Asset Declaration: Onnoghen Asks Tribunal to Quash Charges

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Walter Onnoghen
Walter Onnoghen

By Alex Enumah in Abuja

The suspended Chief Justice of Nigeria (CJN), Justice Walter Onnoghen, on Friday asked the Code of Conduct Tribunal (CCT) to quash the six-count charge of non-declaration of assets brought against him by the federal government for lacking in merit.

The federal government, had on January 2019, commenced proceedings against Onnoghen over alleged failure to declare his assets in line with the provisions of the law for public officers.

However, after the prosecution ended its case last week after calling on three witnesses, Onnoghen through his lead counsel, Chief Adegboyega Awomolo (SAN), had informed the three-man tribunal headed by Danladi Umar that he would be filing a no-case submission since the prosecution has not been able to establish a prima facie case against him.

Awomolo, in arguing the no-case submission, submitted that the Code of Conduct Bureau (CCB) did not substantially comply with its own law in preffering the charges against the defendant.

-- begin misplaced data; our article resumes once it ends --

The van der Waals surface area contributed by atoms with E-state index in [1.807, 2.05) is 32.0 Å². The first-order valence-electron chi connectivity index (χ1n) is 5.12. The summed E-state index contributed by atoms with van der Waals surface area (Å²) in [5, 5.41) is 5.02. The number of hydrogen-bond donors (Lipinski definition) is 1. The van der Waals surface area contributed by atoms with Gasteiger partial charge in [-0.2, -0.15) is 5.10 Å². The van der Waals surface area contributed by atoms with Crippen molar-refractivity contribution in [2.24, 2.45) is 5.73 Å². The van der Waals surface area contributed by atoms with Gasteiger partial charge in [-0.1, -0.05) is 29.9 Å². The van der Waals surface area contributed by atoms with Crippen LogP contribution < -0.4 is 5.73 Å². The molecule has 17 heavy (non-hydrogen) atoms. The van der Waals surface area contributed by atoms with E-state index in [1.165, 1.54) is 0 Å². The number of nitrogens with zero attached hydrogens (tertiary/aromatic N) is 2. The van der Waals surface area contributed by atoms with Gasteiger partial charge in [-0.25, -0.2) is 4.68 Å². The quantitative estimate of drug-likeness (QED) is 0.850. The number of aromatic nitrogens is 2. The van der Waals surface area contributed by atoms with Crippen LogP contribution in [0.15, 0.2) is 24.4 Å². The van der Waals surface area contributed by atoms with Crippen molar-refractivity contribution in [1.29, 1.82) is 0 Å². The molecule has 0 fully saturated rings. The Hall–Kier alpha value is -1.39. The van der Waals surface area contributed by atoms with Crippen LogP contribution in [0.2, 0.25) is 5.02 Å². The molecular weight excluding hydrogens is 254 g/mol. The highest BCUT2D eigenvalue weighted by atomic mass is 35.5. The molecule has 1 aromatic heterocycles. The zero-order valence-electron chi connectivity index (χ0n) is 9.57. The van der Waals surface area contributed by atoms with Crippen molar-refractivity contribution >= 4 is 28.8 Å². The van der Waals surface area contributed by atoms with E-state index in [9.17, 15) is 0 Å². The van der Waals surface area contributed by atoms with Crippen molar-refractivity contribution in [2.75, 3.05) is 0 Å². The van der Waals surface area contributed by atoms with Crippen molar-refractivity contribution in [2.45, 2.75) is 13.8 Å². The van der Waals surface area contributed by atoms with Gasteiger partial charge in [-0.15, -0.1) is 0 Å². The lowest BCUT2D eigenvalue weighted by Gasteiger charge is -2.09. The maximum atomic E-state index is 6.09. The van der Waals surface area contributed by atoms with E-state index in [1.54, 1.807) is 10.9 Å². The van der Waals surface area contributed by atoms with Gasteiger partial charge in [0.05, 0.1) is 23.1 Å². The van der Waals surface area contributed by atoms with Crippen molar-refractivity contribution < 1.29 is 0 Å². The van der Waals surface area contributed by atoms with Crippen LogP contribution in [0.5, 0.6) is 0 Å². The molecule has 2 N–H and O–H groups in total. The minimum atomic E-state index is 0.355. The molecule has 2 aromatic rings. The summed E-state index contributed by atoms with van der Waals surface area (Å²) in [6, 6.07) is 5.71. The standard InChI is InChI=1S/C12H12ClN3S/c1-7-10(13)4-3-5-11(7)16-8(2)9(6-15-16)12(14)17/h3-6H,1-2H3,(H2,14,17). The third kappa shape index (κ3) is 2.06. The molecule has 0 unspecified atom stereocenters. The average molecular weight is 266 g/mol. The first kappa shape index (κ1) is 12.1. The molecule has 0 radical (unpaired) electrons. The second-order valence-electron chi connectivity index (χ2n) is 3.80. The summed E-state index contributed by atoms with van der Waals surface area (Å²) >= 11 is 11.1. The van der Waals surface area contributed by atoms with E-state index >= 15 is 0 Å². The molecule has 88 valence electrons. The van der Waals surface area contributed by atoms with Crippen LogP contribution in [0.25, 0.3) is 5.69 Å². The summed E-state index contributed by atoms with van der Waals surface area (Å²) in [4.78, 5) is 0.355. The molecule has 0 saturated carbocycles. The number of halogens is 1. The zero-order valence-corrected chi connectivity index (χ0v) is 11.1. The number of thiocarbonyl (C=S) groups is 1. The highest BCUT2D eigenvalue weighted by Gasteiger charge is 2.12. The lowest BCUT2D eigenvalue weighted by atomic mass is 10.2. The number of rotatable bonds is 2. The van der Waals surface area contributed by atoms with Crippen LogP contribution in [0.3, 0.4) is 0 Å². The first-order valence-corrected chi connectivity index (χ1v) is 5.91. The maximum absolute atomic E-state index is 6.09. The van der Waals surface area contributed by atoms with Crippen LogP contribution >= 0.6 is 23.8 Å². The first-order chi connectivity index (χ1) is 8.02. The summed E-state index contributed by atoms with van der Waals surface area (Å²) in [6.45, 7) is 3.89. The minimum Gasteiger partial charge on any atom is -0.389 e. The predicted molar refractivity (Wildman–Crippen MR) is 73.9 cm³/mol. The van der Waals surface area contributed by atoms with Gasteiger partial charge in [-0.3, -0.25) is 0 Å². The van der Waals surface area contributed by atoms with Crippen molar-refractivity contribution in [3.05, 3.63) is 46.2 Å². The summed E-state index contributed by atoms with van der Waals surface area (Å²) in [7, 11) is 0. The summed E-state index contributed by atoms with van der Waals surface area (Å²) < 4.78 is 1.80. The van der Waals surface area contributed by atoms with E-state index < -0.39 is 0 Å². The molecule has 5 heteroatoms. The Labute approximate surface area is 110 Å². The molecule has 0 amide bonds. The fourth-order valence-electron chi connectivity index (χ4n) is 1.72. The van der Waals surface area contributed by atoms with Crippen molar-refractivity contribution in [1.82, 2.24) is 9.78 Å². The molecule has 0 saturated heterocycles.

According to Awomolo, CCB did not verify the form filled by Onnoghen as admitted by the second prosecution witness.

He submitted further that the assets declaration form, which Onnoghen is being accused of not filling properly, was neither verified by the authorised persons nor the department saddled with the responsibilities.

“That the defendant did not fill the assets declaration form, no investigation to show that it was done. Prosecution witness 2 said there is a register where all submitted forms are filed and a column to fill after investigating the form.

“The witness said the manager of this register neither the registrar nor the director nor department officer investigated the defendant’s form,” he said.

He also submitted that the maker of exhibit one (petitioner) was not brought to the court to testify.

“The petition amount to hearsay and should be expunged from record,” he said.

He cited section 84 of the Evidence Act that for exhibit to succeed, the maker must present them, arguing further that exhibits four and five were presented by bank officials who were not the maker.

Details later…